Oxidative stress and altered gene expression occurs in a metabolic liver disease model

A team of researchers under the direction of Dr. Jeffrey Teckman in the Department of Pediatrics at St. Louis University, have demonstrated that oxidative stress occurs in a genetic model of alpha-1-antitrypsin deficiency. This is the most common genetic liver disorder in children and can lead to cirrhosis and hepatocellular carcinoma in adults. Some cases may require liver transplantation. The report, published in the October 2012 issue of Experimental Biology and Medicine, suggests that treatment with antioxidants might be of therapeutic benefit for some individuals.

"We have evidence of oxidative stress in livers from an animal model that expresses the classical Z variant form of alpha-1-antitrypsin. The animal model recapitulates the human , in which the livers accumulate polymers of alpha-1-antitrypsin mutant Z protein, developing fibrosis and hepatocellular carcinoma with age", says Dr. Marcus. Potentially, non-invasive treatment involving long-term regulation of antioxidant levels could ameliorate the oxidative stress and retard the advancement of disease.

"This is an exciting new report which may help us understand the extreme variability between different patients with this same, single gene, metabolic liver disease. These findings may inform the pathophysiology of other liver diseases as well", says Dr. Teckman. In clinical studies, liver disease from alpha-1-antitrypsin mutant Z protein has shown considerable variability in severity and progression, suggesting that as yet undescribed genetic modifiers may influence disease development. Based on this study, certain involved in oxidative stress defense could be useful targets for further examination. Using microarray technology, the investigators have identified a number of potential alterations in gene expression pathways that could modify the development of liver pathologies. This information could be useful in defining genetic variants that may influence individual susceptibility and in facilitating the design of appropriate treatments.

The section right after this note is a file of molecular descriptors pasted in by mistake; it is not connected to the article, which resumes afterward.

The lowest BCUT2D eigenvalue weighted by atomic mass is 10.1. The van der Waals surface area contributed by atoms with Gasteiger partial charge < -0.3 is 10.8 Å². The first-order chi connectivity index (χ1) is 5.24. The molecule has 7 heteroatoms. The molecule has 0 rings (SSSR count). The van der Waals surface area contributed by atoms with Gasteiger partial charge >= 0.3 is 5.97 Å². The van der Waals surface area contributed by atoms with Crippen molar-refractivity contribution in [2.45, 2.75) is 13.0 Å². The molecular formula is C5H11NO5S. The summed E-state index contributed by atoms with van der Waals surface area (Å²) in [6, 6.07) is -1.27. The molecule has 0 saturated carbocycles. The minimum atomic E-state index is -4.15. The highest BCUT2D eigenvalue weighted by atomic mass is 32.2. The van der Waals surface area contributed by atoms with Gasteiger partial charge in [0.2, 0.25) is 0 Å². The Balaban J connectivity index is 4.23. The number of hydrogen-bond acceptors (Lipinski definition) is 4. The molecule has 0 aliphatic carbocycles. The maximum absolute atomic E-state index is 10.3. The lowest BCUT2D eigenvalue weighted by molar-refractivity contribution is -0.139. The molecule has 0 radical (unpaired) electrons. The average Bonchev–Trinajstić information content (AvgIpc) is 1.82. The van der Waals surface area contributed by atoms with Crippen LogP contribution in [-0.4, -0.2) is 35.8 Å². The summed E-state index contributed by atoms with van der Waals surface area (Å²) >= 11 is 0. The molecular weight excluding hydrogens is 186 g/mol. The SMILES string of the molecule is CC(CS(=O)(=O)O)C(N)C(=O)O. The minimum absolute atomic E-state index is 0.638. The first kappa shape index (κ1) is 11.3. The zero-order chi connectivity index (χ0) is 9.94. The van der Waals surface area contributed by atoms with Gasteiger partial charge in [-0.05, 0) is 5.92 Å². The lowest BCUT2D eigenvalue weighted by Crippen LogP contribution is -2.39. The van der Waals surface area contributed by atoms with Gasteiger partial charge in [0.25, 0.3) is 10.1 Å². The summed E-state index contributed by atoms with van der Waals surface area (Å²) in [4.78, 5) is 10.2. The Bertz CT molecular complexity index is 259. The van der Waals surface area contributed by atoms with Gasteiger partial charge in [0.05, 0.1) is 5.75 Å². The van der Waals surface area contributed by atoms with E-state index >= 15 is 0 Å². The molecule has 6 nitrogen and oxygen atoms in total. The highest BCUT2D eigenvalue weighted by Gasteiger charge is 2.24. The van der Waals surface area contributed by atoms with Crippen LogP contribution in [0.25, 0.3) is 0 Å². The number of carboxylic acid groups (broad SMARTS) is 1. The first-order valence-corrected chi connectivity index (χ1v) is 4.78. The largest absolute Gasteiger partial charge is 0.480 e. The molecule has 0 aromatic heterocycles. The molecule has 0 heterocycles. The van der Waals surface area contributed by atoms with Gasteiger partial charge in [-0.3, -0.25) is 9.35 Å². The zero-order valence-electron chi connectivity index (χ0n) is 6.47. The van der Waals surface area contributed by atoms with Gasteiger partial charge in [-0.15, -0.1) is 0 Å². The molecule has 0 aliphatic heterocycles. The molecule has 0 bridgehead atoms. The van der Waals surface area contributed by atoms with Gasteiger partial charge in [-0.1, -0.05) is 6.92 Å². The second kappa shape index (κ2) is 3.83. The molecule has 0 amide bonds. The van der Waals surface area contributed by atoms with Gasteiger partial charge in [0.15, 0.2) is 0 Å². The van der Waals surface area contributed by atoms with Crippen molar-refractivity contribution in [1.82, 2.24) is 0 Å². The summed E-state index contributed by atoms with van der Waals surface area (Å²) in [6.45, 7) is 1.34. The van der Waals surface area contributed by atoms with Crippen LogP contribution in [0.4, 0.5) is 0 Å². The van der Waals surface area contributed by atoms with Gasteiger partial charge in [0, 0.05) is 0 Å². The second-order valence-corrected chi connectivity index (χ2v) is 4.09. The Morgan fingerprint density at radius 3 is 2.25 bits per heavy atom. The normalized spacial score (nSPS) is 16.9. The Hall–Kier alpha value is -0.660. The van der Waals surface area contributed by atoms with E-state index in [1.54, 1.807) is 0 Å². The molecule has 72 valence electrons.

Steven R. Goodman, PhD, Editor-in-Chief of said, "Teckman and colleagues have demonstrated that oxidative stress occurs in an animal model of Alpha-1-antitrypsin deficiency. This suggests that antioxidant treatment may be beneficial in this most common genetic liver disorder in children."

add to favorites email to friend print save as pdf

Related Stories

Good housekeeping maintains a healthy liver

Oct 17, 2011

Differences in the levels of two key metabolic enzymes may explain why some people are more susceptible to liver damage, according to a study in the October 17 issue of the Journal of Cell Biology.

Recommended for you

Scientists discover gene controlling muscle fate

2 hours ago

Scientists at the University of New Mexico have moved a step closer to improving medical science through research involving muscle manipulation of fruit flies. They discovered in the flight muscles of Drosophila ...

Study clues to aging bone loss

2 hours ago

In Canada, bone fractures due to osteoporosis affect one in three women and one in five men over their lifetimes, costing the health care system more than $2.3 billion a year.

User comments